UKIP may have emerged from the local council elections with exactly as many councils as they started with - zero. And they may have won fewer than half the seats won by the ailing Liberal Democrats, but they have certainly been doing their bit to muscle in on the rich history of car crash political PR.
First there was the UKIP spin doctor who tried to haul Nigel Farage out of an interview on LBC when the UKIP leader was on the ropes. Then there was the fiasco of the 'Croydon Carnival' PR stunt where a steel pan band booked to make UKIP look a bit less racist refused to play because UKIP are a bit too racist. This was followed by a classic example of a backfiring attempt to create a trending topic on Twitter.
Then on Friday a UKIP spokeswoman appeared to suggest, live on Radio 4, that well educated and well read people are unlikely to vote for the party - the obvious implication being that only the ignorant and the foolish would turn up to vote for UKIP.
Asked why UKIP had performed relatively poorly in London, spokeswoman Suzanne Evans told the Today programme:
"We haven't really got our message across in London. We do have a more media savvy, well educated population in London and they are more likely to have read some of the negative press that there has been about us and I think they'd be more likely to believe it."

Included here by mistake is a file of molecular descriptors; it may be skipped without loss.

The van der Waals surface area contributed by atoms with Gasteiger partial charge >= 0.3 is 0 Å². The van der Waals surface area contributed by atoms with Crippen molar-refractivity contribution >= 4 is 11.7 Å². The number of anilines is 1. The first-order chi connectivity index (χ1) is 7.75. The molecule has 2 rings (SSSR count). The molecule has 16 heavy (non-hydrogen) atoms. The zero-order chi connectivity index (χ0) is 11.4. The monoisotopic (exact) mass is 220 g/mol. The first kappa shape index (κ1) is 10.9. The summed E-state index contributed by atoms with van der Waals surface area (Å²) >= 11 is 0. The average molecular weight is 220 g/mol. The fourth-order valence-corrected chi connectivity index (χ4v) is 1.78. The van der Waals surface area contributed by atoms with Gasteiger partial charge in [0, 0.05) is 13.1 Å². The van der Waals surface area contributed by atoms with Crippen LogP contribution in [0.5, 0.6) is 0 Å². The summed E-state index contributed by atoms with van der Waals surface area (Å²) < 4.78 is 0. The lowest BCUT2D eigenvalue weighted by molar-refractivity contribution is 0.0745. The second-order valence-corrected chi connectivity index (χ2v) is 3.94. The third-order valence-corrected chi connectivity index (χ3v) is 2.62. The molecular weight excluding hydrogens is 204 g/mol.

But it's not only been UKIP's PR machine that has been backfiring this past week. Labour had a sticky moment involving Ed Miliband's apparent difficulty eating a sandwich.
Of course, a politician eating should be of absolutely no interest to anybody but let's not forget it is the MPs' own spin doctors who have been trying to convince us it is of interest. For some reason, political spin doctors think we can be won over by seeing what normal things MPs eat and drink. There was George Osborne tweeting a picture of his burger and the Labour party's toe-curling team outing to Gregg's the bakers all intended to show what normal people these MPs all are. Then there was George Osborne's trip to McDonalds which was derailed by his driver parking in a disabled bay.
Before you call this a coincidence or suggest MPs have no choice but to eat in the full glare of the camera, think of all the famous people you've never seen eating or even ordering food. We don't get this window into the lives of politicians by accident. Their spin doctors want us to see them ordering and enjoying 'normal' food.
Clearly Miliband ordering a bacon sarnie at a market was meant to be a stunt in a similar vein. But footage from ITN revealed the moment Miliband's PR minders realised showing the voters a masticating Miliband wasn't going to result in the right kind of headlines. They hurriedly tried to form a human shield to block out the cameras. But it was all too late:
Inevitably, 'sandwichgate', as it may or may not have been called, fired the imagination of mischievous types on Twitter with user @GeneralBoles very much leading the charge, Photoshopping Miliband into various other dining scenes: